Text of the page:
LEDs to drive legislation-led European energy efficient lighting market, says Frost & Sullivan
February 22, 2012 // Julien Happich
Growth in the European energy efficient lighting market is being driven primarily by European Union legislation to phase out incandescent lamps and other inefficient lighting technologies. Market prospects are, however, being dimmed by concerns over the quality of energy efficient products, as well as their relatively high initial cost.
New analysis from Frost & Sullivan European Energy Efficient Lighting Market, finds that the market earned revenues of USD 1.15 billion in 2011 and estimates this to reach USD 1.92 billion in 2018. While compact fluorescent lamps (CFLs) are currently the major product segment, the light emitting diodes (LEDs) segment is expected to grow rapidly as the technology improves and prices fall. "The EU's objective of reducing carbon emissions by 20 per cent by 2020 has resulted in the implementation of several directives, including the Directive on Energy using Products (EuP) and the Directive on Energy Performance of Buildings (EPBD), which impose certain energy efficiency standards on buildings and EuPs, including lighting products," states Frost & Sullivan Research Associate Vivek Wali. "This has led to the EU-wide phase out of incandescent lamps and other inefficient light sources."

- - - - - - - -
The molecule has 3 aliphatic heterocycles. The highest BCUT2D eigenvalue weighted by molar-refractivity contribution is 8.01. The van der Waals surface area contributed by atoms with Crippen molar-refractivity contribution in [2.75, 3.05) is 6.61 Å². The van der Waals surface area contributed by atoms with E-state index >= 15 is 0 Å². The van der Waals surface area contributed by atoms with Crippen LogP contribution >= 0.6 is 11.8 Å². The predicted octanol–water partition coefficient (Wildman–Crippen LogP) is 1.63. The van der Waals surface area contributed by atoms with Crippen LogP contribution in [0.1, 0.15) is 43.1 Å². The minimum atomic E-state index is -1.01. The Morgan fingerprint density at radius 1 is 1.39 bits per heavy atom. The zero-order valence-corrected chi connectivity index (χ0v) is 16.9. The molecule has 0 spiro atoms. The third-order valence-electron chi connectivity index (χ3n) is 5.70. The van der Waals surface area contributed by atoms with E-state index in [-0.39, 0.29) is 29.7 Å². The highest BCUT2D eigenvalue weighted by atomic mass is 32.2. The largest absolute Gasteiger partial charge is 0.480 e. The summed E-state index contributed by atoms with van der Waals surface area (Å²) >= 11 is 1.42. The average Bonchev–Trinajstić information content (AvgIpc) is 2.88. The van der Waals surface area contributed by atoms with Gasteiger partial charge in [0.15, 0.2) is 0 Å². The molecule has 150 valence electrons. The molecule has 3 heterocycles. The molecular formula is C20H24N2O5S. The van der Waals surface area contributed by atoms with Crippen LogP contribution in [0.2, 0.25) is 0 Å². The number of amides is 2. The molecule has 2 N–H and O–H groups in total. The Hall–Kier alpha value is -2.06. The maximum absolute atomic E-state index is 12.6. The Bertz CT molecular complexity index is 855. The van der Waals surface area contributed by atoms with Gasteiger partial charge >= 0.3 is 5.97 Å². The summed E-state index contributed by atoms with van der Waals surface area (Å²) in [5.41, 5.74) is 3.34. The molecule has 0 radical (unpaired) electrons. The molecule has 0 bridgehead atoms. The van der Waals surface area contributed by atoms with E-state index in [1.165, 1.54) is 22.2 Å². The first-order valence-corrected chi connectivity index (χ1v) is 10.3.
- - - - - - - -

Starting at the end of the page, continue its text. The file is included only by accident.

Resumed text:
Energy efficient lamps have a higher initial price compared to less efficient light sources. European consumers also exhibit a preference for the quality and colour of the light provided by halogen and incandescent lamps over that of energy efficient alternatives. These factors have posed a significant hurdle in the wide-scale adoption of energy efficient lighting. "The high initial price of energy efficient lighting technology is a barrier for market penetration, especially in the price-sensitive residential sector," notes Wali. "Residential consumers, who constitute the largest end-user segment in the lighting market, also prefer the quality of light from incandescent lamps over energy efficient equivalents."All news
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